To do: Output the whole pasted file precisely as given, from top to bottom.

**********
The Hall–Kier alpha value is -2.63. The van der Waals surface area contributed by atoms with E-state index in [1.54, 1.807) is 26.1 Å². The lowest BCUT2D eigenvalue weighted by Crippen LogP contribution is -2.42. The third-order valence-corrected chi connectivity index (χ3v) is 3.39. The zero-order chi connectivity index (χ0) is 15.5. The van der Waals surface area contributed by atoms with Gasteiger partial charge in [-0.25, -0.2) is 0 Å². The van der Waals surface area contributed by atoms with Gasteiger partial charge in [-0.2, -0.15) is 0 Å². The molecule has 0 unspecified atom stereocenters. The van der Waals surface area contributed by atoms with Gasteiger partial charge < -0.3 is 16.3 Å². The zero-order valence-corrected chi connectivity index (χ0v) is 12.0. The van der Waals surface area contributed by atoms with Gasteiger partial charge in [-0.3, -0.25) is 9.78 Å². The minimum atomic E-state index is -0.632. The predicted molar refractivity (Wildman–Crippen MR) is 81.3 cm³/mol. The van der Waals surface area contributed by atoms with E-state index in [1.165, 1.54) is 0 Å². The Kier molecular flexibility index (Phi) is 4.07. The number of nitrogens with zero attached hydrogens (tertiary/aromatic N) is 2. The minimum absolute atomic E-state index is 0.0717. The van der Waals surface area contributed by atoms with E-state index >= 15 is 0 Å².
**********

The Hall–Kier alpha value is -2.63. The van der Waals surface area contributed by atoms with E-state index in [1.54, 1.807) is 26.1 Å². The lowest BCUT2D eigenvalue weighted by Crippen LogP contribution is -2.42. The third-order valence-corrected chi connectivity index (χ3v) is 3.39. The zero-order chi connectivity index (χ0) is 15.5. The van der Waals surface area contributed by atoms with Gasteiger partial charge in [-0.25, -0.2) is 0 Å². The van der Waals surface area contributed by atoms with Gasteiger partial charge in [-0.2, -0.15) is 0 Å². The molecule has 0 unspecified atom stereocenters. The van der Waals surface area contributed by atoms with Gasteiger partial charge < -0.3 is 16.3 Å². The zero-order valence-corrected chi connectivity index (χ0v) is 12.0. The van der Waals surface area contributed by atoms with Gasteiger partial charge in [-0.3, -0.25) is 9.78 Å². The minimum atomic E-state index is -0.632. The predicted molar refractivity (Wildman–Crippen MR) is 81.3 cm³/mol. The van der Waals surface area contributed by atoms with E-state index in [1.165, 1.54) is 0 Å². The Kier molecular flexibility index (Phi) is 4.07. The number of nitrogens with zero attached hydrogens (tertiary/aromatic N) is 2. The minimum absolute atomic E-state index is 0.0717. The van der Waals surface area contributed by atoms with E-state index >= 15 is 0 Å².